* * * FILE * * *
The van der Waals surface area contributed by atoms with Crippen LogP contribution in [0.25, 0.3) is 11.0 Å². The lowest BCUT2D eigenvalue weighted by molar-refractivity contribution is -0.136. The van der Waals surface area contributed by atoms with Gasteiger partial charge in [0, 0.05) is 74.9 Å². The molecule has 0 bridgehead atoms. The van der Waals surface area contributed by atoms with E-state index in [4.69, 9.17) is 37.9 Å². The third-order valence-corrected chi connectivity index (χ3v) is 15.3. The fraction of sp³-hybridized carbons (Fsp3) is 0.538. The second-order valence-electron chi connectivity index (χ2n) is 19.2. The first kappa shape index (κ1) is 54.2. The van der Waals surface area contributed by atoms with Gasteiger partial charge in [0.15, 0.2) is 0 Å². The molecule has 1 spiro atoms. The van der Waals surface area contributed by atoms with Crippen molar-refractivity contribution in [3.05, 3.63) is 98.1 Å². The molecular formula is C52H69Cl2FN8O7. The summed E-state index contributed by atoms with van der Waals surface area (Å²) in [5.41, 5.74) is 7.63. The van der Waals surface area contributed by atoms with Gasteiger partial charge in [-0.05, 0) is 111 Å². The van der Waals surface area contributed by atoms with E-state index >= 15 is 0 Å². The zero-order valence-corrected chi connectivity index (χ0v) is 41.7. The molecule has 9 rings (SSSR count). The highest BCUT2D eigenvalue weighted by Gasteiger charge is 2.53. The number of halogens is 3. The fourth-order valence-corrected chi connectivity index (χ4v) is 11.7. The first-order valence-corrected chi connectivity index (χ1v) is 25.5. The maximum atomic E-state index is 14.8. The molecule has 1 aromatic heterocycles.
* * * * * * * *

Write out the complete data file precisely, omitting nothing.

The van der Waals surface area contributed by atoms with Crippen LogP contribution in [0.25, 0.3) is 11.0 Å². The lowest BCUT2D eigenvalue weighted by molar-refractivity contribution is -0.136. The van der Waals surface area contributed by atoms with Gasteiger partial charge in [0, 0.05) is 74.9 Å². The molecule has 0 bridgehead atoms. The van der Waals surface area contributed by atoms with E-state index in [4.69, 9.17) is 37.9 Å². The third-order valence-corrected chi connectivity index (χ3v) is 15.3. The fraction of sp³-hybridized carbons (Fsp3) is 0.538. The second-order valence-electron chi connectivity index (χ2n) is 19.2. The first kappa shape index (κ1) is 54.2. The van der Waals surface area contributed by atoms with Gasteiger partial charge in [0.15, 0.2) is 0 Å². The molecule has 1 spiro atoms. The van der Waals surface area contributed by atoms with Crippen molar-refractivity contribution in [3.05, 3.63) is 98.1 Å². The molecular formula is C52H69Cl2FN8O7. The summed E-state index contributed by atoms with van der Waals surface area (Å²) in [5.41, 5.74) is 7.63. The van der Waals surface area contributed by atoms with Gasteiger partial charge in [-0.05, 0) is 111 Å². The van der Waals surface area contributed by atoms with E-state index >= 15 is 0 Å². The zero-order valence-corrected chi connectivity index (χ0v) is 41.7. The molecule has 9 rings (SSSR count). The highest BCUT2D eigenvalue weighted by Gasteiger charge is 2.53. The number of halogens is 3. The fourth-order valence-corrected chi connectivity index (χ4v) is 11.7. The first-order valence-corrected chi connectivity index (χ1v) is 25.5. The maximum atomic E-state index is 14.8. The molecule has 1 aromatic heterocycles.